When Donald Trump granted a preemptive pardon to Michael Flynn, Palmer Report pointed out that it wasn’t a magic wand. There isn’t clear precedent as to whether preemptive pardons (for charges not yet brought) are constitutional, because they’ve never been properly challenged in court. They’ll surely be challenged during the course of Trump’s pardon spree, and we’ve been wondering if Judge Emmet Sullivan would initiate that process himself. After all, he’s been going out of his way to stop Bill Barr from sabotaging the Flynn case.
That prospect got a boost over the weekend when another Federal Judge, Reggie Walton, publicly urged Sullivan to consider ruling that Flynn’s pardon doesn’t apply to charges not yet brought. Sure enough, Sullivan announced today that he’ll hear friend of the court amicus briefs from legal experts who are arguing that Flynn’s pardon isn’t valid for charges that haven’t been brought yet.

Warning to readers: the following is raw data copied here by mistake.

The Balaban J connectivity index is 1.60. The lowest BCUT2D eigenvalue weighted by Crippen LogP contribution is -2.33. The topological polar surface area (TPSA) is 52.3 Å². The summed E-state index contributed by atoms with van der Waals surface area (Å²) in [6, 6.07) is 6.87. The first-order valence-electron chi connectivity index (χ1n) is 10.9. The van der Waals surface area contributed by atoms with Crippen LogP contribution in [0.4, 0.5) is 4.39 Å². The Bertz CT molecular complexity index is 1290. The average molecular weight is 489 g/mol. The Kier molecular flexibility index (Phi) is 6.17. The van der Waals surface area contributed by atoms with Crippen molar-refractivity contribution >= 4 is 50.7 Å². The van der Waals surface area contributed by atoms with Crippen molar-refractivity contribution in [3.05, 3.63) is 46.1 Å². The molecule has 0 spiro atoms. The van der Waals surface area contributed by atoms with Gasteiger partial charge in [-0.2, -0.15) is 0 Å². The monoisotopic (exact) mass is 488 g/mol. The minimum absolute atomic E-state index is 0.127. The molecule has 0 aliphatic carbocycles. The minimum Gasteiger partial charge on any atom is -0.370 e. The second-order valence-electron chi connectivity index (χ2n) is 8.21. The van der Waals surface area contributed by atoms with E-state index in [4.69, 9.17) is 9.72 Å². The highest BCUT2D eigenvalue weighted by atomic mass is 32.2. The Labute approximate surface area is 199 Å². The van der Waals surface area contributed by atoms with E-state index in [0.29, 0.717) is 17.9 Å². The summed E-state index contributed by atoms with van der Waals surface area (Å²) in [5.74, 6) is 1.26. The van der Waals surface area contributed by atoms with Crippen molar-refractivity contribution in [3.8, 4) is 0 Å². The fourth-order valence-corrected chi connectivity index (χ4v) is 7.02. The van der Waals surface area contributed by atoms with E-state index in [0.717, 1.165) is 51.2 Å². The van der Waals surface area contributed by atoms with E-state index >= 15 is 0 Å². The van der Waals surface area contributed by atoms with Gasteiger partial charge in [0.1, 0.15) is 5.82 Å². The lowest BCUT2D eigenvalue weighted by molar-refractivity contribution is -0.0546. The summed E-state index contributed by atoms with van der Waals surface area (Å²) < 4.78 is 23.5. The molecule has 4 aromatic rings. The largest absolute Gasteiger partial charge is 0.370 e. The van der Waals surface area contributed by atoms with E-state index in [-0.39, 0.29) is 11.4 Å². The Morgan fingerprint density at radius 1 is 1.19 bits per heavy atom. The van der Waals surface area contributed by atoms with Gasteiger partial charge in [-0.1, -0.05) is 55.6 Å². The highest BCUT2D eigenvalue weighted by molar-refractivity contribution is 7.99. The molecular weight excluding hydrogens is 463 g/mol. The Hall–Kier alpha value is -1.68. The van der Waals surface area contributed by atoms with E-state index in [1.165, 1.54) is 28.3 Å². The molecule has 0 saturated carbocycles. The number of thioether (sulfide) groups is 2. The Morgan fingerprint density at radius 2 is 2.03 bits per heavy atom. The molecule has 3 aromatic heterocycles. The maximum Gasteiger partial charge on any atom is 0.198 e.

There’s no roadmap for where this is headed. But we now have confirmation that Judge Sullivan is at least considering formal arguments against the scope of Flynn’s pardon. This could open the door for the DOJ to hit Flynn with additional criminal charges once Trump is gone.
Bill Palmer is the publisher of the political news outlet Palmer Report